Insurance Coverage For Collapse: How Has It Changed and Why?



So, for example, in the Safeco v. Guyton case, where negligent construction of the flood control system was a contributing cause of the loss along with flooding, there likely would be no coverage for that loss had the above lead-in language to the general exclusions been included in the policy.

Other changes involved reformatting the policy with respect to collapse coverage. Prior to the emergence of the concurrent causation doctrine in property insurance, collapse was plainly stated under named perils coverage as applying to “collapse of a building or any part thereof,” without any qualifications. Subsequently, due to the increased exposure to insurers created as a result of the concurrent causation concept, insurers responded by specifically excluding loss by collapse in homeowners and commercial property policies, but adding it back as an additional coverage, but with a limited scope. Standard forms now specifically exclude loss by collapse, except as provided under the additional coverage for collapse. In other words, loss by collapse is excluded, but then given back as an additional coverage but only if caused by certain perils.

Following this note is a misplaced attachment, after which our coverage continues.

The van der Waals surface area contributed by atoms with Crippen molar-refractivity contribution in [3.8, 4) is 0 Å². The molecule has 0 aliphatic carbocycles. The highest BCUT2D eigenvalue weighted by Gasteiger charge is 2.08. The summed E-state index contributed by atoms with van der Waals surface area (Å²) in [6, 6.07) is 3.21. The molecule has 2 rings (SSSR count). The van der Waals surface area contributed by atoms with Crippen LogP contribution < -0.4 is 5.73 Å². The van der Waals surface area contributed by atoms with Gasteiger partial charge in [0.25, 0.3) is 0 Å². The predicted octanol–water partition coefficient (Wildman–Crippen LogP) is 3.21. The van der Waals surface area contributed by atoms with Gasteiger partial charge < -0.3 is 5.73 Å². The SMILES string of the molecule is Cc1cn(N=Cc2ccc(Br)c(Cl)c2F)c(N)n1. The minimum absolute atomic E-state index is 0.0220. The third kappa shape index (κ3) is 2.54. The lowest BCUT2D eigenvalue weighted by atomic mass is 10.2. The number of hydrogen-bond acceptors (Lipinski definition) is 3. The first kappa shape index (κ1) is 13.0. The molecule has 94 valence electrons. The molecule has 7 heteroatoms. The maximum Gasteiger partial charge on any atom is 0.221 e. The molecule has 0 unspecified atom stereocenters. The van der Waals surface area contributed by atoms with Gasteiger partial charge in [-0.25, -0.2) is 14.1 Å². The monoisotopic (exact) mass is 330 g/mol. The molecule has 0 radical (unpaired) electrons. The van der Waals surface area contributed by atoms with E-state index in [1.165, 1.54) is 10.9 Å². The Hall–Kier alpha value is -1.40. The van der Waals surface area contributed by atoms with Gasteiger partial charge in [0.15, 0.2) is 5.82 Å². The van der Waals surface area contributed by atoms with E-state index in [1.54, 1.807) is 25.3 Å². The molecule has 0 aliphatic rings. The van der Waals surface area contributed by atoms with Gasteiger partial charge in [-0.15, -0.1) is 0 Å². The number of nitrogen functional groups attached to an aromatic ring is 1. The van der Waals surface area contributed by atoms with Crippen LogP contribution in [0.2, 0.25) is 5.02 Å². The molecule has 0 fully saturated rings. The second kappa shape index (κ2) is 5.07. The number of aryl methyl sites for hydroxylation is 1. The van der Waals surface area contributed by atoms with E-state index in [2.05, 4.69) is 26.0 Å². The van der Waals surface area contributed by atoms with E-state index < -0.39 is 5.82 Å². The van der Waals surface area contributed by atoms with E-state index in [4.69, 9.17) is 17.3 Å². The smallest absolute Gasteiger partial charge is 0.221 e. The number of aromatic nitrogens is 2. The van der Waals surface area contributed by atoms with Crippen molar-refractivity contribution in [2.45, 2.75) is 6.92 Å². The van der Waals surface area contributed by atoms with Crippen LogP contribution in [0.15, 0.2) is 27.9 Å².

As an additional coverage, covered causes of collapse are now limited to specific named perils, such as fire, wind, hail, weight of ice, snow, or sleet, etc.; hidden decay; hidden insect or vermin damage; weight of people or contents; weight of rain that collects on a roof; or the use of defective materials or methods in construction, remodeling, or renovation, if the collapse occurs during the course of construction. This last covered cause of collapse is worded so as to preclude coverage for a collapse caused by faulty construction that occurs after construction is completed. However, the owner of the structure could attempt to recover from the negligent contractor or builder.

Reproduced below is collapse coverage language in a 2000 edition Insurance Services Office (ISO) Homeowners policy. (Commercial insurance policies read similarly.)

Keep in mind, however, that coverage for collapse may not be included in some named perils policies (e.g., some older version Businessowners (BOP) named perils, Homeowners Form 1, in rare...

“In other words, loss by collapse is excluded but then given back as an additional coverage but only if caused by certain perils.”


1 Copyright, Insurance Services Office, Inc., 1999, with permission.